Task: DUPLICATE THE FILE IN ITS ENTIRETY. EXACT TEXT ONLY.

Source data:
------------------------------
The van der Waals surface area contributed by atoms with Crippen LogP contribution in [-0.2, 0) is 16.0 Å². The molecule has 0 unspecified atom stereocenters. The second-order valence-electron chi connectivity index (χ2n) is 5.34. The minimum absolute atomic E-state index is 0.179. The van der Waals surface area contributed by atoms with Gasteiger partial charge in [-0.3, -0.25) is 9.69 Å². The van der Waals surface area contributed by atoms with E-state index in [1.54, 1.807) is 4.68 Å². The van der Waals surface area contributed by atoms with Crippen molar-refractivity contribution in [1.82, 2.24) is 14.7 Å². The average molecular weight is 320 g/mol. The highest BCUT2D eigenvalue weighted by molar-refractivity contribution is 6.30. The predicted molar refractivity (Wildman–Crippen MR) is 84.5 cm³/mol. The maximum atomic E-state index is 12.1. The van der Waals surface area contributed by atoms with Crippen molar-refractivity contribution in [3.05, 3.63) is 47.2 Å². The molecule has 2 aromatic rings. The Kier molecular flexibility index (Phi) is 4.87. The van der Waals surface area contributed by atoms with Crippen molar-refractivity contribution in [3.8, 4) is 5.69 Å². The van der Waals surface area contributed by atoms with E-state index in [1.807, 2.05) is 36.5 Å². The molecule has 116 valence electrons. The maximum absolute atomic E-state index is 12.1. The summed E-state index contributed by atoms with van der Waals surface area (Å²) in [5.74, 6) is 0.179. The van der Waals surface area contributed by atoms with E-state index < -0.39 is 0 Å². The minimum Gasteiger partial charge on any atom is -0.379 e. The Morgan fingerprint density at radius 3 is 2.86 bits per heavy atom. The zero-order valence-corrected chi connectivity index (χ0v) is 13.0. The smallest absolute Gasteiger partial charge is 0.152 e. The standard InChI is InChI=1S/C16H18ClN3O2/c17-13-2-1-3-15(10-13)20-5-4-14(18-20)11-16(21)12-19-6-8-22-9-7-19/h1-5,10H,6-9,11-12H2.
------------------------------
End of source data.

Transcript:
The van der Waals surface area contributed by atoms with Crippen LogP contribution in [-0.2, 0) is 16.0 Å². The molecule has 0 unspecified atom stereocenters. The second-order valence-electron chi connectivity index (χ2n) is 5.34. The minimum absolute atomic E-state index is 0.179. The van der Waals surface area contributed by atoms with Gasteiger partial charge in [-0.3, -0.25) is 9.69 Å². The van der Waals surface area contributed by atoms with E-state index in [1.54, 1.807) is 4.68 Å². The van der Waals surface area contributed by atoms with Crippen molar-refractivity contribution in [1.82, 2.24) is 14.7 Å². The average molecular weight is 320 g/mol. The highest BCUT2D eigenvalue weighted by molar-refractivity contribution is 6.30. The predicted molar refractivity (Wildman–Crippen MR) is 84.5 cm³/mol. The maximum atomic E-state index is 12.1. The van der Waals surface area contributed by atoms with Crippen molar-refractivity contribution in [3.05, 3.63) is 47.2 Å². The molecule has 2 aromatic rings. The Kier molecular flexibility index (Phi) is 4.87. The van der Waals surface area contributed by atoms with Crippen molar-refractivity contribution in [3.8, 4) is 5.69 Å². The van der Waals surface area contributed by atoms with E-state index in [1.807, 2.05) is 36.5 Å². The molecule has 116 valence electrons. The maximum absolute atomic E-state index is 12.1. The summed E-state index contributed by atoms with van der Waals surface area (Å²) in [5.74, 6) is 0.179. The van der Waals surface area contributed by atoms with E-state index < -0.39 is 0 Å². The minimum Gasteiger partial charge on any atom is -0.379 e. The Morgan fingerprint density at radius 3 is 2.86 bits per heavy atom. The zero-order valence-corrected chi connectivity index (χ0v) is 13.0. The smallest absolute Gasteiger partial charge is 0.152 e. The standard InChI is InChI=1S/C16H18ClN3O2/c17-13-2-1-3-15(10-13)20-5-4-14(18-20)11-16(21)12-19-6-8-22-9-7-19/h1-5,10H,6-9,11-12H2.